Hopes for Scottish grey partridges following sunny summer
Dry weather is great news for partridges, with more time available to feed, and less time trying to shelter or even dry out following a torrential downpour. Young partridge chicks are particularly susceptible to wet conditions, and so it is important that any wild bird seed mixes planted are not too dense to allow them to move around without becoming wet. In Scotland, unlike England, we had the opposite problem this year, with dry soil leading to severe delays in the sowing of many plots of seed mixes. This was the case at the Interreg North Sea region PARTRIDGE demonstration site Balgonie, but fortunately rain did eventually arrive, and the mixes are finally looking the part.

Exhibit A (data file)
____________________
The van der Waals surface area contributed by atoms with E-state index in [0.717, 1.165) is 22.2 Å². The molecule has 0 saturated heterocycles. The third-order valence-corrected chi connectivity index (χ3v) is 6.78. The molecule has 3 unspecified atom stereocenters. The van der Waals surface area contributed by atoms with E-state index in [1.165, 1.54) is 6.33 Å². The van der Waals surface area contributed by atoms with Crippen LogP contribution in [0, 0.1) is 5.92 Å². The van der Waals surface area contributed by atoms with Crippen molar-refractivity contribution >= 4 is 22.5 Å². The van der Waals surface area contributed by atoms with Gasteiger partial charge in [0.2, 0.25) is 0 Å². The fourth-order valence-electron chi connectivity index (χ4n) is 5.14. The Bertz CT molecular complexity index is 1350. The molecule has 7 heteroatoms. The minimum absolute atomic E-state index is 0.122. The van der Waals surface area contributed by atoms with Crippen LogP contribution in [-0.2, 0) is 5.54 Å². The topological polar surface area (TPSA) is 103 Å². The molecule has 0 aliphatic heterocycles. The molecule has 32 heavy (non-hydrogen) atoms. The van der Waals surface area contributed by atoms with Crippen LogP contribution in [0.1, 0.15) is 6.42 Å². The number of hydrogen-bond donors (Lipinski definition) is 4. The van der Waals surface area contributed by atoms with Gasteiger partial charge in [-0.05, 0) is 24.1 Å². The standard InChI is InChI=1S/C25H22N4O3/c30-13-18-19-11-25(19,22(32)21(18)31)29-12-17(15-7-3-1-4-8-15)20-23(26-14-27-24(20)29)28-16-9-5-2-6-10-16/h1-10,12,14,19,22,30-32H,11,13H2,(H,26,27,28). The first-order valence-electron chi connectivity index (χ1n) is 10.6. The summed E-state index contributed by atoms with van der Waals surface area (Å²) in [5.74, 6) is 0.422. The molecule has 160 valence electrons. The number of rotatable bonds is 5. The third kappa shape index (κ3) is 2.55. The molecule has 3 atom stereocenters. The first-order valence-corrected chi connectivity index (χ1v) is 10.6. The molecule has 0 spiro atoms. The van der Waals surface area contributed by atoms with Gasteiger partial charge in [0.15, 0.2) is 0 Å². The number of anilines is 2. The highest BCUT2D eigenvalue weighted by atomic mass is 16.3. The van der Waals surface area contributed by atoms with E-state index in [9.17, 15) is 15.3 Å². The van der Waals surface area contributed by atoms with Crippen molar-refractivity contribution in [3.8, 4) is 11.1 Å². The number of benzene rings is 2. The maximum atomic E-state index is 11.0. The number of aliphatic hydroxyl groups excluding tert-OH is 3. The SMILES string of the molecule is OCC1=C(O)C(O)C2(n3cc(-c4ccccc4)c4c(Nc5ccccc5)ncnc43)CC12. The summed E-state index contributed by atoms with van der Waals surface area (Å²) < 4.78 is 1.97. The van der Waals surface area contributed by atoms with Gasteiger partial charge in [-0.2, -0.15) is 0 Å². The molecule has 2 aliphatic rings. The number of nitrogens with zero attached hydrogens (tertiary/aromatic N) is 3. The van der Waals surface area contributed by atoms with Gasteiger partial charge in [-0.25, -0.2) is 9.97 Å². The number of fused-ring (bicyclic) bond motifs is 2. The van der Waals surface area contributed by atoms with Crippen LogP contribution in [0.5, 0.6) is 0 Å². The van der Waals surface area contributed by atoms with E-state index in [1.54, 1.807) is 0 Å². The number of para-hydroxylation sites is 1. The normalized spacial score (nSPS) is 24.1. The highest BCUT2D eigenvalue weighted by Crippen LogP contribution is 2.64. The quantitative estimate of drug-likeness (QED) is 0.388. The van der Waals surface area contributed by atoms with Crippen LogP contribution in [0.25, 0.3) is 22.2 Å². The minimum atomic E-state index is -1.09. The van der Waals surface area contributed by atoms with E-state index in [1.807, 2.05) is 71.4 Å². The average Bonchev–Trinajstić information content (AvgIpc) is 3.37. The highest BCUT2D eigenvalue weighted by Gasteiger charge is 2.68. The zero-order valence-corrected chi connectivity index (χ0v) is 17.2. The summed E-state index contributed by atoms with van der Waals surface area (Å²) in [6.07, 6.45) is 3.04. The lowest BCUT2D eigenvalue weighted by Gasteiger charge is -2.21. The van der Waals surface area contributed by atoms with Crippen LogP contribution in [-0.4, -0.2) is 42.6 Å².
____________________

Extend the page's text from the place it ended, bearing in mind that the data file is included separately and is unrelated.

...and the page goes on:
Wild bird seed mix sown during 2021 at Balgonie (Fiona Torrance)
As farmers well know, dry growing conditions are excellent for cereal production and this meant that the landscape changed, from luscious greens to golden browns, much earlier than usual. For the PARTRIDGE team, this means our partridge autumn counts have started 3 weeks earlier than normal. With ideal partridge brood-rearing conditions, it is hoped that many more chicks will have survived, and although early reports have been encouraging, it is only by doing the counts that we can actually be sure. This is why we strongly encourage landowners to take part in the partridge count scheme, which helps us to estimate brood-rearing success during the season. For more information or to take part, please see the PCS website at www.gwct.org.uk/long-term-monitoring/partridge-count-scheme/join
Written by Fiona Torrance, Scottish PARTRIDGE demo site manager